30 credits, Level 6
This module takes up notions of the ‘posthuman’ – including the animal, the monstrous, automata, the object (e.g. clothing, prostheses), and matter itself (e.g. soil, dust, the earth) – in premodern literature - that is, in literature written before 1800.
We will read across a range of texts – poetry, plays, encyclopaedias, philosophy, theology, medicine – from classical antiquity (Aristotle and Ovid), through the Middle Ages (Chaucer and Lydgate) and into the early modern period (Baldwin, Descartes, Spenser).
This will enable us to engage with the origins of humanist discourse, which puts ‘man’ at the centre of the universe, and tackle questions such as: what constitutes the ‘human’ in premodern thinking? How do notions of the posthuman in premodern literature orient a relationship with other animals and the natural world? How do bodies and technology interact in narrative and performance? And what paradigms for thinking through the posthuman emerge in the intersection of premodern literature and contemporary theory? To answer, we’ll engage with theories like those of Jacques Derrida on the animal, Jane Bennett on ‘vibrant’ matter, and Donna Haraway on the Cyborg.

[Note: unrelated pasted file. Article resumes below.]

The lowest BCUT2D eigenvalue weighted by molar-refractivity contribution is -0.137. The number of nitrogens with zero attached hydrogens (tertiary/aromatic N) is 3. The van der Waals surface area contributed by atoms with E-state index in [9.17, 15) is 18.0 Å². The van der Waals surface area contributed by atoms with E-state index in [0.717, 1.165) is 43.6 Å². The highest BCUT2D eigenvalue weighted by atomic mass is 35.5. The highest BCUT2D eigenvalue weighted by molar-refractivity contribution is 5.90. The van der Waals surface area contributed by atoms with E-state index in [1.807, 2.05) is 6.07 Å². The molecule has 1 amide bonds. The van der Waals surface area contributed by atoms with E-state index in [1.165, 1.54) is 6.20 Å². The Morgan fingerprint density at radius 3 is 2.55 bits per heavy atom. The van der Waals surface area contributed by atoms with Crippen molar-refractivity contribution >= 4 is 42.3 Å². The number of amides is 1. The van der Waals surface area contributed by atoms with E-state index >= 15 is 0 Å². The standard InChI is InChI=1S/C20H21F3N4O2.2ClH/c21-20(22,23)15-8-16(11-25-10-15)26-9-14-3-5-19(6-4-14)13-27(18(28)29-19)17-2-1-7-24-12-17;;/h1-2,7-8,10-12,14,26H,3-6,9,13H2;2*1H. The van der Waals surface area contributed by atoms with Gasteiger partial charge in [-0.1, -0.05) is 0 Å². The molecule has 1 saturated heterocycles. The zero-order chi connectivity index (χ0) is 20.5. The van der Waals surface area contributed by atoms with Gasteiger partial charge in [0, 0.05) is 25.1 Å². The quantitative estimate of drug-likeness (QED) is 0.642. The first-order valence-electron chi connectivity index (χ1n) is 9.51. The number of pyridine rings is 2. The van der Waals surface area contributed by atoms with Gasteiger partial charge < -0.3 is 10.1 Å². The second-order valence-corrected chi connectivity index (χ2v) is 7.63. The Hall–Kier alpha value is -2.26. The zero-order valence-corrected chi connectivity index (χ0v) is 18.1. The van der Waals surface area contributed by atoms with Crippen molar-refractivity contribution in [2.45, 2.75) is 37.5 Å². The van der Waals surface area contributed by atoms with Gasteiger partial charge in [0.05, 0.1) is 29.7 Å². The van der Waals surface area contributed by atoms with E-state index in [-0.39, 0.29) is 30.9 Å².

33%: Practical (Workshop)
100%: Coursework (Essay, Portfolio)
Contact hours and workload
This module is approximately 300 hours of work. This breaks down into about 36 hours of contact time and about 264 hours of independent study. The University may make minor variations to the contact hours for operational reasons, including timetabling requirements.
We regularly review our modules to incorporate student feedback, staff expertise, as well as the latest research and teaching methodology. We’re planning to run these modules in the academic year 2022/23. However, there may be changes to these modules in response to COVID-19, staff availability, student demand or updates to our curriculum. We’ll make sure to let our applicants know of material changes to modules at the earliest opportunity.
This module is offered on the following courses: